Tyler Bernardini sits bug-eyed, chipping away at a muffin between hacking coughs, with a blanket covering him below the shoulders. He has seen this movie before, he fears. Mom is about to say something.
“Oh, oh, oh, I got one,” Melanie Bernardini says, her son grimacing from his kitchen table. “Did you tell him about the time you were playing and you called me because you had to go to the bathroom and…?”
Tyler stares, then smiles faintly, shaking the head that’s been throbbing for days.
That one again? he seems to plead. Twenty-two years of memories and you land on the pee story?
“You know, sweetie,” Melanie soldiers on, “you should really sit outside. It’s good for you.”
“I don’t wanna.”
“It’s good for you, Tyler. I’m telling you.”
It is less than 36 hours until perhaps the biggest weekend of Tyler’s collegiate basketball life. The team will seek its best conference start of his Penn career. Students will pack the Palestra for an Ivy League game in numbers he’s never seen. Many of those closest to him — Jack, Chloe, even Mom, who’s taking a long weekend 3,000 miles from home — will share in the moment.
But something is amiss in Penn basketball land — something so universal to the campus population, some might consider it common. The eyes that see the cutter streaking towards the basket? Droopy. The fingers that send the deep three into orbit? Clammy. The nose that smells the soft pretzel rotting in the third row? Clogged.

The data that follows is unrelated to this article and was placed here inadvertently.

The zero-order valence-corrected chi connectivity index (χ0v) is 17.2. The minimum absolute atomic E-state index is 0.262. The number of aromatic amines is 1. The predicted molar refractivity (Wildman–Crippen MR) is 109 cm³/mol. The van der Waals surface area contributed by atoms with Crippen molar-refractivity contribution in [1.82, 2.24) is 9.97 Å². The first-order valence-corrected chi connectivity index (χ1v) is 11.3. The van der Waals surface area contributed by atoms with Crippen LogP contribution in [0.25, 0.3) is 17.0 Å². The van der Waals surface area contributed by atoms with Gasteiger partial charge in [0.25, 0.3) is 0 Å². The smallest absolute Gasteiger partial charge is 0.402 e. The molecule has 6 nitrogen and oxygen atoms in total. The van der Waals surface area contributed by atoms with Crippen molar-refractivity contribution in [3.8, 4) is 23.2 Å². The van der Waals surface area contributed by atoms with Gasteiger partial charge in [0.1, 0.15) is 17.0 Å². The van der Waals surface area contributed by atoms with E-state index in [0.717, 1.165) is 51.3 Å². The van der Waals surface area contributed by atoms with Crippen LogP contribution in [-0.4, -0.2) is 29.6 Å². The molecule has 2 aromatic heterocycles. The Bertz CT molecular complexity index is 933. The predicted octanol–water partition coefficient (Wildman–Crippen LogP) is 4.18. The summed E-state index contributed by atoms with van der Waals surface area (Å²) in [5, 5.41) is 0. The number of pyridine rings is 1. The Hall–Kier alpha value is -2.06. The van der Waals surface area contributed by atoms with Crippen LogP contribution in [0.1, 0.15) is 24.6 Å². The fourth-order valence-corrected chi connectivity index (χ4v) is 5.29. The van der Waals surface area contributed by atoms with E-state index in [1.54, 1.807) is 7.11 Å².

Something is amiss in Penn basketball land.
Tyler Bernardini has a cold.
Jack’s on it.
Tyler’s week, like the Penn basketball team most evenings, is a story with four lead actors. And, as with the Quakers, none is more reliable than Jack Eggleston, the pride of Noblesville, Indiana.
“All the guys want to turn into a comedian at times,” coach Jerome Allen says. “Except Jack.”
The senior will have his man ready for Friday night — he’s been doing it, in one way or another, since freshman year.
Sure, this week has its particular set of obstacles: making sure that Tyler’s taking it easy at practice, that he’s getting his fluids, and that he’s safely tucked into his bed well before Jack and teammate Danny Monckton — who shares the apartment with Tyler — battle on Super Nintendo until the wee hours of Thursday morning.
But these are just microcosms of what Jack’s been telling Tyler since they arrived on campus nearly four years ago. Just relax. You don’t have to prove anything.
There’s a term for such teachings in the locker room: getting “Jacked.”
“He used to say he was on the three-year plan: three years at Penn, then straight to the NBA,” Jack says of Tyler, the Quakers first-ever Big 5 Rookie of the Year, once upon a time. “But he has to let the game come to him.”